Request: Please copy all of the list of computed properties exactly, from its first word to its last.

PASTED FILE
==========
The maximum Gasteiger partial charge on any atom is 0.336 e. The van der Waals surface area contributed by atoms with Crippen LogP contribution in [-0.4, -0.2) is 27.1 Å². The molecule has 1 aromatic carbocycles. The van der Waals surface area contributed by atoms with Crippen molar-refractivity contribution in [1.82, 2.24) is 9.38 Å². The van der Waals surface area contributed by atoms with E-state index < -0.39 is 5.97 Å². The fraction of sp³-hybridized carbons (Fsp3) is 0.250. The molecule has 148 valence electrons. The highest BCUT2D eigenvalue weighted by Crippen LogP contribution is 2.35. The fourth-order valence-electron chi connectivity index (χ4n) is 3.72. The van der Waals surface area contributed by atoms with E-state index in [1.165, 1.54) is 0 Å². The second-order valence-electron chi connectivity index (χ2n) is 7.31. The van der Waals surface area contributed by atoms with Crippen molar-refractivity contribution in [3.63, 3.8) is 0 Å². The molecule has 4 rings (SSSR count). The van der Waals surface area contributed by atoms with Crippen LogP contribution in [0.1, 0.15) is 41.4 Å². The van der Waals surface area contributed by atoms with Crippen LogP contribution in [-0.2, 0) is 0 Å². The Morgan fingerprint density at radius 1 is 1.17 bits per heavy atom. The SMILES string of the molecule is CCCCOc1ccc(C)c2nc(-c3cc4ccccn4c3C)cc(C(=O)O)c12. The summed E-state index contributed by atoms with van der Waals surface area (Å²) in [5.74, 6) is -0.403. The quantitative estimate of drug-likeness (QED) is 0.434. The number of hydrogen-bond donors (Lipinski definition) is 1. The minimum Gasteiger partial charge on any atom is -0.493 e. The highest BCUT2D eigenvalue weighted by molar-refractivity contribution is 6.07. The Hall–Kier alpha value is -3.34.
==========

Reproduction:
The maximum Gasteiger partial charge on any atom is 0.336 e. The van der Waals surface area contributed by atoms with Crippen LogP contribution in [-0.4, -0.2) is 27.1 Å². The molecule has 1 aromatic carbocycles. The van der Waals surface area contributed by atoms with Crippen molar-refractivity contribution in [1.82, 2.24) is 9.38 Å². The van der Waals surface area contributed by atoms with E-state index < -0.39 is 5.97 Å². The fraction of sp³-hybridized carbons (Fsp3) is 0.250. The molecule has 148 valence electrons. The highest BCUT2D eigenvalue weighted by Crippen LogP contribution is 2.35. The fourth-order valence-electron chi connectivity index (χ4n) is 3.72. The van der Waals surface area contributed by atoms with E-state index in [1.165, 1.54) is 0 Å². The second-order valence-electron chi connectivity index (χ2n) is 7.31. The van der Waals surface area contributed by atoms with Crippen molar-refractivity contribution in [3.63, 3.8) is 0 Å². The molecule has 4 rings (SSSR count). The van der Waals surface area contributed by atoms with Crippen LogP contribution in [0.1, 0.15) is 41.4 Å². The van der Waals surface area contributed by atoms with Crippen LogP contribution in [-0.2, 0) is 0 Å². The Morgan fingerprint density at radius 1 is 1.17 bits per heavy atom. The SMILES string of the molecule is CCCCOc1ccc(C)c2nc(-c3cc4ccccn4c3C)cc(C(=O)O)c12. The summed E-state index contributed by atoms with van der Waals surface area (Å²) in [5.74, 6) is -0.403. The quantitative estimate of drug-likeness (QED) is 0.434. The number of hydrogen-bond donors (Lipinski definition) is 1. The minimum Gasteiger partial charge on any atom is -0.493 e. The highest BCUT2D eigenvalue weighted by molar-refractivity contribution is 6.07. The Hall–Kier alpha value is -3.34.